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I would like to understand how Jint, a JavaScript Intrepreter written in C# works. Specifically:

  1. How does it makes use of Antlr?
  2. Which parts, if any, or this project are novel, and which parts represent a port of an existing JS Intrepreter to C#.NET?
  3. In general, how does one go about writing a Javascript Intrepreter in C#? For instance, what's out there already in terms of technology and code, and what do you have to write yourself?
  4. What would be the most challenging parts of writing an interpreter of JS?
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up vote 8 down vote accepted

I am the author of Jint and before developing it I wrote an article about the techniques which are used in Jint. It was for another project, but this is the exact same architecture.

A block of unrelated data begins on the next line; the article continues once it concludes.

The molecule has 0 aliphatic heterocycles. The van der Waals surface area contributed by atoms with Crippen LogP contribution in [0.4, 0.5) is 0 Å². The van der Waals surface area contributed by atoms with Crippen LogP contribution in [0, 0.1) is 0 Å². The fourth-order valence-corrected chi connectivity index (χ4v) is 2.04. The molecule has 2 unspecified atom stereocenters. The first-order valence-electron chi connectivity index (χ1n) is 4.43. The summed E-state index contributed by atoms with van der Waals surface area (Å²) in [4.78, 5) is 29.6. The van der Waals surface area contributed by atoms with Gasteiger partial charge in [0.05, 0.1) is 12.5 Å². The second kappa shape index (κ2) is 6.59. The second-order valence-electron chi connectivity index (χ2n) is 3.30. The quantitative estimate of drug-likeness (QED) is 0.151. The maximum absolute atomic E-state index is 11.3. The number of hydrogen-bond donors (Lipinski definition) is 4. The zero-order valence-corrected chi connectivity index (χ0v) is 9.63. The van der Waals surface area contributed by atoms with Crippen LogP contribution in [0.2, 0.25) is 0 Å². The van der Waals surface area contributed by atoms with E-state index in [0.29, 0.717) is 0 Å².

The article is State of the Art Expression Evaluation

It describes a tool which is also on codeplex, NCalc

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  1. Look at the page on CodePlex, it says it uses it.
  2. Nothing is really novel, they're just writing an interpreter of Javascript.
  3. See this
  4. Actually writing it, getting recursion to work, getting the object model to work, etc. And, of course, just getting all the darn operators down correctly.
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4a. (As I understand it) you cannot write a lexer for JavaScript without also writing a parser (unlike many other languages). Details: mozilla.org/js/language/js20-2002-04/rationale/… – Matt Ball May 17 '11 at 2:28

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